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February 12, 2021 The Lord of the Dispossessed - Bernie Shoemaker

The Word: Mark 7:24-37


Have you ever been to a place where you were an outsider? Maybe attending an event such as a wedding, birthday party, or family reunion where you didn’t know a lot of people? Even just visiting another church? Of course this would have to have been before Covid-19.


How did it feel to be an outsider in that situation?


Were there unfamiliar customs or practices? Did the situation make you uncomfortable? Did your presence make others uncomfortable?


In today’s session we will look at how Jesus interacted with outsiders and examine what that means about how Jesus treats us and how we should treat others.


We find Jesus in Gentile territories in the two episodes that Mark recounts in these verses. Although both are miracle stories, the first one is much more than that. In fact, its main thrust is a conversation between Jesus and a Gentile woman. Many readers have been troubled by this story because Jesus seemed reluctant at first to cast the demon out of the woman’s daughter. Only Mark and Matthew told this story; Luke, who used Mark as a source,* chose to omit it.


The second story is about the healing of a Gentile man who was deaf and “could hardly talk” (v. 32). This account is also a bit unusual in that Jesus used what may seem like strange methods to heal the man. We find this story only in Mark; it is not in the other gospels.


Jesus and a Syrophoenician Woman (Read Mark 7:24-30)

This story is about prejudice and rejection which are wrong. The rejected are to be reached out to and helped. The rejected are always cut off by society, excluded from walking in the midst of society. They are unacceptable and ostracized. Why? Because society wraps its acceptable behavior around itself and secludes itself from those who act differently. Society has little time to deal with those who differ, and sometimes even fears them, but this must not be. Society must allow its seclusion to be interrupted—face up to the differences and needs of the rejected; converse and discuss the differences with them; and then work to meet their needs. Note the steps that the rejected must take in order to receive help. The rejected woman approached Jesus humbly (v.25); discussed her need with Jesus (vv.26-28); persevered in asking for help (v.28); confessed her humble status or need (v.28); and then she received help (v.29-30).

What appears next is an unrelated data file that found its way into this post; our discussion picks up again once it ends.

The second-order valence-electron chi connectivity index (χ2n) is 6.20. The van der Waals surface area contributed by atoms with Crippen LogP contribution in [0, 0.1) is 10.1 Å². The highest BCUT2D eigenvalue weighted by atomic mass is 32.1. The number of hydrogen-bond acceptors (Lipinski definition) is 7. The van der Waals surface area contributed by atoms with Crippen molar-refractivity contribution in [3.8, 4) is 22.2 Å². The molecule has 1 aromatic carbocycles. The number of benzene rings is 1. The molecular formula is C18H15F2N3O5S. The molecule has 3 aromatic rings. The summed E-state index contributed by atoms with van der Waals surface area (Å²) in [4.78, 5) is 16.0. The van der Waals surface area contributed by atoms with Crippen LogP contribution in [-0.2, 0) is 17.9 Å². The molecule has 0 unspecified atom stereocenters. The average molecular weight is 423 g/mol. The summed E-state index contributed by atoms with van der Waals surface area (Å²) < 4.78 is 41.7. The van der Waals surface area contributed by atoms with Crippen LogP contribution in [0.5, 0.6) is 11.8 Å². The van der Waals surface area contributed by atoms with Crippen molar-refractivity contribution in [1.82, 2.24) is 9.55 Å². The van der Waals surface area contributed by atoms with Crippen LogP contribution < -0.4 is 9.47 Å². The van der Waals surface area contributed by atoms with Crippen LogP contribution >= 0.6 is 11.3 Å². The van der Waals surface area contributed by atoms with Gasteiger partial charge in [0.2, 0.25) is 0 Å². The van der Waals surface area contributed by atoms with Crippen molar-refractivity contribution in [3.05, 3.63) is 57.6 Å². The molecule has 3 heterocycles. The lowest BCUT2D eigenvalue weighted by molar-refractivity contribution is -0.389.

This story also takes place in the wrong place and its inhabitants are the wrong people. Why? Jesus goes into Gentile territory, abolishing boundary between Jew and Gentile while proclaiming the good news.


What made this the wrong place? (Gentile region. Remember, the Jews did not like the Gentiles and Samaritans.)


Is it surprising to you that Jesus “shows up in the ‘wrong’ place and with the ‘wrong’ people”? Why or why not?


What might be considered the “wrong” places or “wrong” people in our world today?


Verses 27-28 are difficult to understand. The term “children” refers to Israel and the term “dogs” refers to Gentiles. Jesus was in Gentile territory, and the gospel was to be preached to the “Jews first” and then to the “Greek” (Romans 1:16; cf 15:8-9). The woman acknowledged Jesus’ authority and Jewish precedence over Gentiles. She recognized that she had no right to make such a request. She wanted mercy—an undeserved favor granted to a double-outsider—a Gentile and a woman. (She is the only character in Mark to address Jesus as Lord.) But at the same time, she challenged His response with an observation based on everyday realities: Even dogs get table scraps. And that would be enough for her. She knew that with Jesus there was more than enough for all people, both Jew and Gentile. This reality is seen in Jesus feeding the four thousand Gentiles in Mark 8:1-10. (The later church took this story to justify their ministry to Gentiles. The former boundaries separating Jews and Gentiles had to be broken down. Both Jews and Gentiles were to enjoy the privilege of the bread of salvation.)